Police monitor school bus safety with unmarked cars
Editor's note: Reporter Brittany Lyte spent two mornings following school buses with the New Canaan Police Department.
By Brittany Lyte
On mornings when school is in session, New Canaan tikes and teens stand huddled at bus stops and wait to pile onto the big yellow taxi for a ride to school. As the school bus slows to a halt and its double doors push open to let New Canaan Public Schools students aboard, a stop sign extends like an arm from the side of the bus.
All traffic on the road comes to a standstill as motorists brake their vehicles until the flashing red octagon retreats -- or, at least, that is what should happen.
Since NCPS partnered with the New Canaan Police Department last month to bolster enforcement of the law that punishes motorists for passing stopped school buses, officers have caught at least one driver each week.
According to Officer Ron Bentley, one offender is one too many.
"The ones that we're getting are absolutely blatant school bus passes," Bentley said. "Just total disregard for the anyone's safety."
The effort for increased compliance, called Operation Safe School Bus Stop, involves stationing officers on school buses and in unmarked vehicles traveling behind buses.
Another program component is education.
"We need to make clear that the owner of the vehicle is responsible if the operator of the vehicle is not identified or produced," Capt. Leon Krolikowski said. "Right now, that's not clear."
It is illegal to pass a stopped school bus that has its red warning lights activated. When these lights are flashing, motorists must stop their vehicle at least 10 feet from the front of the bus and at least 10 feet from the rear of the bus. Flashing yellow lights on a school bus should be treated as a yellow traffic signal, which warns drivers to prepare to stop.
"If a kid is getting off the bus at school, and say he drops something that rolls under the bus and goes to the other side of the bus, and he runs around -- if you hit the kid, you're not going to be able to live with yourself," Bentley said. "And it's just because you wanted to go home and play tennis or to do whatever it is you're rushing to do.
"You ruin several people's lives if you hit that child. Not only the child, but the family -- everyone pays the price ... I'm not aware of any children getting hurt, but I know there have been several close calls."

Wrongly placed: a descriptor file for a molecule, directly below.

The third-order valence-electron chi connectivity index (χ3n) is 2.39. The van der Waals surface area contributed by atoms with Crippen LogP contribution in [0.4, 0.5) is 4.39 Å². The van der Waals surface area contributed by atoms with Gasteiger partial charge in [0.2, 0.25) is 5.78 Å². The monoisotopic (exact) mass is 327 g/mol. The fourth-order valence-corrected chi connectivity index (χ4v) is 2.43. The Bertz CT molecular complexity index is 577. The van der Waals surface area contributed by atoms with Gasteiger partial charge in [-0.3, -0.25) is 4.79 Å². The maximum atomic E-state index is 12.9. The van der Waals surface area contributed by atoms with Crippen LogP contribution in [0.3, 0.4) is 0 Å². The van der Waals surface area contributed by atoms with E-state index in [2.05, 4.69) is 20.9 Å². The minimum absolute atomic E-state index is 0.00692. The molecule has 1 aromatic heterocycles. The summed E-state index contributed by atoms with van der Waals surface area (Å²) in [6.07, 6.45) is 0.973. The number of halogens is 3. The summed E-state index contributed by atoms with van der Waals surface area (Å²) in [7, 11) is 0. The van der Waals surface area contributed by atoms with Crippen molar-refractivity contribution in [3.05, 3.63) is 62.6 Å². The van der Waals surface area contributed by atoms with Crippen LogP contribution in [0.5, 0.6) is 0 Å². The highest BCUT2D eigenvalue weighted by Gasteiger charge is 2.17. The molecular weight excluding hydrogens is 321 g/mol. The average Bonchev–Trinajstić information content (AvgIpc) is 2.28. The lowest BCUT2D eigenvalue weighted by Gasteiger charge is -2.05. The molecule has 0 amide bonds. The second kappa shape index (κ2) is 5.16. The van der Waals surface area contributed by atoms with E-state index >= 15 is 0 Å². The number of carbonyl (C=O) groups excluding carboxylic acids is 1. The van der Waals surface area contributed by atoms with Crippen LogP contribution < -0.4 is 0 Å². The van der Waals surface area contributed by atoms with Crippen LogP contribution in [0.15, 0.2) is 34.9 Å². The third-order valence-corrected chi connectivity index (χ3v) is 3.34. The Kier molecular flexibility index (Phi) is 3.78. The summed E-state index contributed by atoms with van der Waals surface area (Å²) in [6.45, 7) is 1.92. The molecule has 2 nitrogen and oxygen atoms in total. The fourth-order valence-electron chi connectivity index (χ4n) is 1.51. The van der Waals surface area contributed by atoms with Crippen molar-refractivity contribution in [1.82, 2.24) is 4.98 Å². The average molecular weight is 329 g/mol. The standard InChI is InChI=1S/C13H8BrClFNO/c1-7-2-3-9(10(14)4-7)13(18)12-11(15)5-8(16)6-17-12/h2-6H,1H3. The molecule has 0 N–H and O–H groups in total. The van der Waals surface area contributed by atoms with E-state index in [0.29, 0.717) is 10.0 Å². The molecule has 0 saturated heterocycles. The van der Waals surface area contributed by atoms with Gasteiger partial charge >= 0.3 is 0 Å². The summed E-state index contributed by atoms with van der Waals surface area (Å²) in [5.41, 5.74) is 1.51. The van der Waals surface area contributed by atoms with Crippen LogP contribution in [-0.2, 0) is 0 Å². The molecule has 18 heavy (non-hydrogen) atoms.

On any given day when school is in session, there are up to three officers following NCPS buses along their morning routes in unmarked vehicles. Three mornings per week, Bentley begins his school bus shift at 6:15 a.m. He spends those mornings monitoring motorists as he trails along high school, middle school and elementary school bus routes. If a vehicle passes a standing bus, he is prepared to stop the driver and serve him or her a $460 fine.
According to Bentley, there are three major arteries that run in and out of New Canaan: Route 123, Route 124 and Old Stamford Road. These three roads are hot spots for drivers who illegally pass stopped school buses, he said.
"They're going to the train station, or wherever they're going, and they're in a hurry to go nowhere," he said.
In the last 18 months, NCPD officers have investigated about 25 violations -- about 20 of which have led to infractions, according to Krolikowski.
"I view violations of this sort close to driving while intoxicated -- it's that dangerous," Krolikowski said.
Many of these offenses have occurred on school grounds, he said.
"It's probably parents," he said. "It's probably someone associated with the school."
Bentley agrees. Two weeks ago, a Saxe Middle School psychologist earned a $460 fine for passing a stopped bus on school property, he said.
"The majority of the people that complain [about motorists passing buses] are New Canaan residents; the majority of the people that get caught are New Canaan residents," Bentley said. "You look at them, and you're like, `You're the one who wants us to enforce this, yet you're doing it.'"
NCPS school buses are outfit with three video cameras: one inside the rear of the bus that monitors the students, one that records students as they enter and exit the bus and another about 2 feet behind the flashing stop sign. That third camera is positioned to record images of the motorists, vehicles and license plates that pass the bus when it is stopped.
Unfortunately, Krolikowski said, the video footage is not recognized as evidence of a violation. Before an officer can enforce the law, the statute requires that either an officer see the violation or a bus driver submit a description of the vehicle and the motorist.
It's difficult for bus drivers to give a description of the motorist when his or her focus is on the road and the children, Bentley said.
"All he can see is that yes, a car went through a stop sign," he said.
According to Police Commission Chairman Jim Cole, the commission and department are working to secure stricter enforcement of the current law and enhanced penalties like court appearances, misdemeanor violations or mandatory license suspensions.
"There are a lot of roads coming in from New York to New Canaan filled with people trying to catch the train," Bentley said. "They'll get behind a bus and they'll get very impatient, so they'll pass the bus. Now, if you pass a bus over a double line, it's about a $1,000 ticket because it's passing in a no-passing zone, it's a failure to drive right and it's passing a standing school bus. So it's roughly around $1,000 just because they wanted to be impatient."
The court doesn't show any leniency when it comes to school bus passing, he said.
"If you know that a bus is routinely on this road at this time, 7:30 a.m., be on the road prior to that time so that you don't get stuck behind the bus," Bentley said. "Leave a little earlier while school is in session. It's an obvious fix."